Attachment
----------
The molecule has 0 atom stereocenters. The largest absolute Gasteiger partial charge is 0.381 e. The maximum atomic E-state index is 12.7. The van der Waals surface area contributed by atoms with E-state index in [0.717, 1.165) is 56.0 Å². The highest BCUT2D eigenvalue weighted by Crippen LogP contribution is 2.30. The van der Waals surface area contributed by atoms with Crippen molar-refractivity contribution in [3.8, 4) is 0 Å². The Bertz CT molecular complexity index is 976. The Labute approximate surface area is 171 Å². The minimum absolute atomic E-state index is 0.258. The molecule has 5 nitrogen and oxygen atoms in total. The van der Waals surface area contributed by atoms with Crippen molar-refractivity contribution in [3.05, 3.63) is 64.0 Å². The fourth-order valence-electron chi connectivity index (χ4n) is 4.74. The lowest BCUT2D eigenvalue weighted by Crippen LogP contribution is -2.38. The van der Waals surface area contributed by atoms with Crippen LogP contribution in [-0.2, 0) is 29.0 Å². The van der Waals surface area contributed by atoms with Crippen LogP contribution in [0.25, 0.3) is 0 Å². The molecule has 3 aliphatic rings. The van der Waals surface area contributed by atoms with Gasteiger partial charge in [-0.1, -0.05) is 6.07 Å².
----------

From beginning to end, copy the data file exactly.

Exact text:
The molecule has 0 atom stereocenters. The largest absolute Gasteiger partial charge is 0.381 e. The maximum atomic E-state index is 12.7. The van der Waals surface area contributed by atoms with E-state index in [0.717, 1.165) is 56.0 Å². The highest BCUT2D eigenvalue weighted by Crippen LogP contribution is 2.30. The van der Waals surface area contributed by atoms with Crippen molar-refractivity contribution in [3.8, 4) is 0 Å². The Bertz CT molecular complexity index is 976. The Labute approximate surface area is 171 Å². The minimum absolute atomic E-state index is 0.258. The molecule has 5 nitrogen and oxygen atoms in total. The van der Waals surface area contributed by atoms with Crippen molar-refractivity contribution in [3.05, 3.63) is 64.0 Å². The fourth-order valence-electron chi connectivity index (χ4n) is 4.74. The lowest BCUT2D eigenvalue weighted by Crippen LogP contribution is -2.38. The van der Waals surface area contributed by atoms with Crippen LogP contribution in [-0.2, 0) is 29.0 Å². The van der Waals surface area contributed by atoms with Crippen LogP contribution in [0.25, 0.3) is 0 Å². The molecule has 3 aliphatic rings. The van der Waals surface area contributed by atoms with Gasteiger partial charge in [-0.1, -0.05) is 6.07 Å².